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Pygmy Seahorse Spotting - Leave it to the Professionals!

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When all else fails, call in the professionals!  For the past 3 months in Indonesia, we were seeking out the elusive pygmy seahorses that are said to live in the delicate branches of the sea fan.  Today was the day I finally gave up and opened my wallet.  After all, the folks at Triton Bay Dive Resort boasted five species of the tiny invertebrates, and I’d failed to find even one on my own.  So, Mark, Elizabeth, and I suited up to go on a dive with ‘Jack’ - the master of finding the macro.

Before entering the water, he told us we’d try to see all five species in this one dive.  I desperately wanted to believe him, but internally I scoffed, “All five in one?  I’d be happy with even one!”  I shushed the pessimistic doubter in me and flipped backwards into the water, determined to stay right with Macro Jack and his bionic eyes.

Immediately, Jack had honed in on a pink gorgonian sea fan and was carefully looking through it to find a pygmy.  His flashlight glinted at me and he motioned …

Triton Bay

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From Tual, we had a rocky sail back east to Triton Bay, an up and coming diving area that offers gorgeous beaches, daily hornbill sightings, and diverse marine life.  The best part about Triton Bay, in my opinion, is the shallow, sandy-bottomed bays whose calm waters have provided me with the best nights of sleep I’ve had in a long time.

Each morning, I’d awake refreshed, grab my coffee, and sit out on the deck watching the birds fly overhead in their daily migrations as the sun came up.  Ahhh.  What a sweet way to start my day!  
The first place we anchored was near the mouth of a shallow lagoon where we’d later beach the boat to dry out the bottom.  Lately, the nutrient rich waters that feed so much of Indonesia’s marine life had created a stubborn coating of flora and fauna below our waterline.  The shallow (2.0 m) lagoon lowered to 1 meter at low tide, leaving the boat sitting up on its keels to dry out.  Unfortunately, the sand wasn’t exactly level, so we were left feeling like…

Taste of Tual

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Since arriving in Tual, high winds have kept us hunkering down on board for the first three days, but now, the calm has come.  We are desperate to restock our produce stores, as we’re down to one yellowing cucumber and a few precious refrigerated green apples.

The market in Tual consists of a maze of alleyways, crowded with individual stalls.  Sure, we could find what we needed eventually, but when we took a local bus (4,000 IDR per person or 30 US cents) to the neighboring island just over the bridge, the vast fresh market wowed us.  I felt like I’d died and gone to whole foods heaven!

While we were out and about, we decided to enjoy a local meal.  Our friends on SV Adamastor highly recommended one alley that was lined with food carts.  Jess specifically encouraged me to try the Soto Ayam.  One older woman was the only one brave enough to call us over to her cart, so that made our decision for us.  We ordered a few dishes - one bakso (meatball soup) and one soto ayam (essentially …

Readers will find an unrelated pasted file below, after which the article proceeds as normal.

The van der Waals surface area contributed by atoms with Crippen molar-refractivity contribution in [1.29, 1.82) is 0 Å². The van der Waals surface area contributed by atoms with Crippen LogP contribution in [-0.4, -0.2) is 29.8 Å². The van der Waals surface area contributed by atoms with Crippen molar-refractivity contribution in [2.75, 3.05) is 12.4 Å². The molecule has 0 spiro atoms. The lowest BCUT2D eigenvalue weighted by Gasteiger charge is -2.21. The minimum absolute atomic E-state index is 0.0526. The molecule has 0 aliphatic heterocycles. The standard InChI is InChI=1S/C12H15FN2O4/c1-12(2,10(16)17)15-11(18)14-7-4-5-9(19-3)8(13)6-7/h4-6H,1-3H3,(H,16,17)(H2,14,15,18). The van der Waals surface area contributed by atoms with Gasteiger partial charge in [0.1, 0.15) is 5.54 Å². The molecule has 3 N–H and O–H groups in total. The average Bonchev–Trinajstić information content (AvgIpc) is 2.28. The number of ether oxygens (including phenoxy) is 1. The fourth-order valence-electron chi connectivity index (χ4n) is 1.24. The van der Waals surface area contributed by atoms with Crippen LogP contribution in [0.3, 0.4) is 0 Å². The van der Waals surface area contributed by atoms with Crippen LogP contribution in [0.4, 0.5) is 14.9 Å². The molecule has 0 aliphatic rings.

Staking Claim in Misool (Souther Raja Ampat)

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Cabin fever has infiltrated Field Trip, and I nearly have a mutiny on my hands.  Since being in Misool, Mark and I have been diving maniacs.  Unfortunately, Elizabeth’s sinus cold is still lingering, which is keeping her above water, and Michael isn’t quite ready for the diving here.  That means they’ve had a lot of boat time.  The deep anchorages and steep rocky islands don’t offer any chance for shore or beach play either, so the natives were getting restless!

This afternoon, I decided to break the onboard rut they were in and demanded they hop in the dinghy with me to get some fresh air and new scenery.  The first island we approached was atop one of the dive spots Mark and I had dove a few days earlier.  We found a reasonable place for the kids to disembark along the spiky, limestone wall and were careful to keep the dinghy from the sharp edges as they clambered ashore.

Weathering on the surface had created a craggly minefield of sharp, protruding limestone, the spikes of which c…

Misool - Southern Raja Ampat

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Before coming to Misool, Matt on SV Perry emailed the Eco Resort to get information on any available moorings.  The response was friendly, but unfortunately, our time in Misool would coincide with their busy season.  The resort was at full capacity, and due to their conservation efforts, they would also be responsible for coordinating the number of divers visiting on the numerous dive liveaboard boats in the area.  Each night at 5:30 pm, someone from the resort makes a call out on VHF channel 16 to each liveaboard to find out which dives their guests will be doing the following day and at what times.  In an effort to protect the reefs and limit the diver traffic, the resort only allows 16 divers on one site at a time.  Of course, talking and comprehending a foreign language via radio is always more challenging than an in-person conversation where we can use gestures to communicate.  I’m sure the radio operator from the resort struggled just as much to understand us as we did him, but…